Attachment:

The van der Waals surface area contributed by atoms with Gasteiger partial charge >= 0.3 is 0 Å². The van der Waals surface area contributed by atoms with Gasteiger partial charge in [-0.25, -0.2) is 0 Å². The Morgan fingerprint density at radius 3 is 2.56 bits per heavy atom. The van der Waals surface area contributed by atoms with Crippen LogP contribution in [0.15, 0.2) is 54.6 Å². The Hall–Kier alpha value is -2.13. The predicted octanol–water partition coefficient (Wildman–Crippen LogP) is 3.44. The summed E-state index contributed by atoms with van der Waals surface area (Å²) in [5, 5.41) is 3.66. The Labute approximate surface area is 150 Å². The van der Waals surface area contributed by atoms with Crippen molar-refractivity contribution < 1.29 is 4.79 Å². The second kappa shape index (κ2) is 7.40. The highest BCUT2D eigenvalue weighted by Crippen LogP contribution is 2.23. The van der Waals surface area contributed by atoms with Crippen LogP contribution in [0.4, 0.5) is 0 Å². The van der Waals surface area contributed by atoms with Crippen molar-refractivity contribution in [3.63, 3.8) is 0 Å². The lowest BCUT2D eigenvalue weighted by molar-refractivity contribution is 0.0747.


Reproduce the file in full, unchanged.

The van der Waals surface area contributed by atoms with Gasteiger partial charge >= 0.3 is 0 Å². The van der Waals surface area contributed by atoms with Gasteiger partial charge in [-0.25, -0.2) is 0 Å². The Morgan fingerprint density at radius 3 is 2.56 bits per heavy atom. The van der Waals surface area contributed by atoms with Crippen LogP contribution in [0.15, 0.2) is 54.6 Å². The Hall–Kier alpha value is -2.13. The predicted octanol–water partition coefficient (Wildman–Crippen LogP) is 3.44. The summed E-state index contributed by atoms with van der Waals surface area (Å²) in [5, 5.41) is 3.66. The Labute approximate surface area is 150 Å². The van der Waals surface area contributed by atoms with Crippen molar-refractivity contribution < 1.29 is 4.79 Å². The second kappa shape index (κ2) is 7.40. The highest BCUT2D eigenvalue weighted by Crippen LogP contribution is 2.23. The van der Waals surface area contributed by atoms with Crippen LogP contribution in [0.4, 0.5) is 0 Å². The van der Waals surface area contributed by atoms with Crippen molar-refractivity contribution in [3.63, 3.8) is 0 Å². The lowest BCUT2D eigenvalue weighted by molar-refractivity contribution is 0.0747.